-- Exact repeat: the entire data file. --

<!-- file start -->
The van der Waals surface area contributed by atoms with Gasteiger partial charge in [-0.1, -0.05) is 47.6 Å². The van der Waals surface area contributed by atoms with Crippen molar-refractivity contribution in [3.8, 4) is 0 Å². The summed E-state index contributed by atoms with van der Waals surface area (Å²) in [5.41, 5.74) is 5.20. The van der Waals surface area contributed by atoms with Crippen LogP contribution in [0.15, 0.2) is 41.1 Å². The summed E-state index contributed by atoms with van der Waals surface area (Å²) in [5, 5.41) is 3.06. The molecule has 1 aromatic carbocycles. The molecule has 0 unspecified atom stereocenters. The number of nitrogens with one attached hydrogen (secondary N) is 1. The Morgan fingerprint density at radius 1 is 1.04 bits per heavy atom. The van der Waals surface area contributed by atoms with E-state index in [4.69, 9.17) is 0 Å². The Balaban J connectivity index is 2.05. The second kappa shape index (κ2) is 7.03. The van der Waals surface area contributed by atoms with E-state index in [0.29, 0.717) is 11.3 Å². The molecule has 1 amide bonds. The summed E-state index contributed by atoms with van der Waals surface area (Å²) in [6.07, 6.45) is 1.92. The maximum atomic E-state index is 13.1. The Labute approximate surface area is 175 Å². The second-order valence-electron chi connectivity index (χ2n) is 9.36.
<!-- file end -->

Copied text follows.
The van der Waals surface area contributed by atoms with Gasteiger partial charge in [-0.1, -0.05) is 47.6 Å². The van der Waals surface area contributed by atoms with Crippen molar-refractivity contribution in [3.8, 4) is 0 Å². The summed E-state index contributed by atoms with van der Waals surface area (Å²) in [5.41, 5.74) is 5.20. The van der Waals surface area contributed by atoms with Crippen LogP contribution in [0.15, 0.2) is 41.1 Å². The summed E-state index contributed by atoms with van der Waals surface area (Å²) in [5, 5.41) is 3.06. The molecule has 1 aromatic carbocycles. The molecule has 0 unspecified atom stereocenters. The number of nitrogens with one attached hydrogen (secondary N) is 1. The Morgan fingerprint density at radius 1 is 1.04 bits per heavy atom. The van der Waals surface area contributed by atoms with E-state index in [4.69, 9.17) is 0 Å². The Balaban J connectivity index is 2.05. The second kappa shape index (κ2) is 7.03. The van der Waals surface area contributed by atoms with E-state index in [0.29, 0.717) is 11.3 Å². The molecule has 1 amide bonds. The summed E-state index contributed by atoms with van der Waals surface area (Å²) in [6.07, 6.45) is 1.92. The maximum atomic E-state index is 13.1. The Labute approximate surface area is 175 Å². The second-order valence-electron chi connectivity index (χ2n) is 9.36.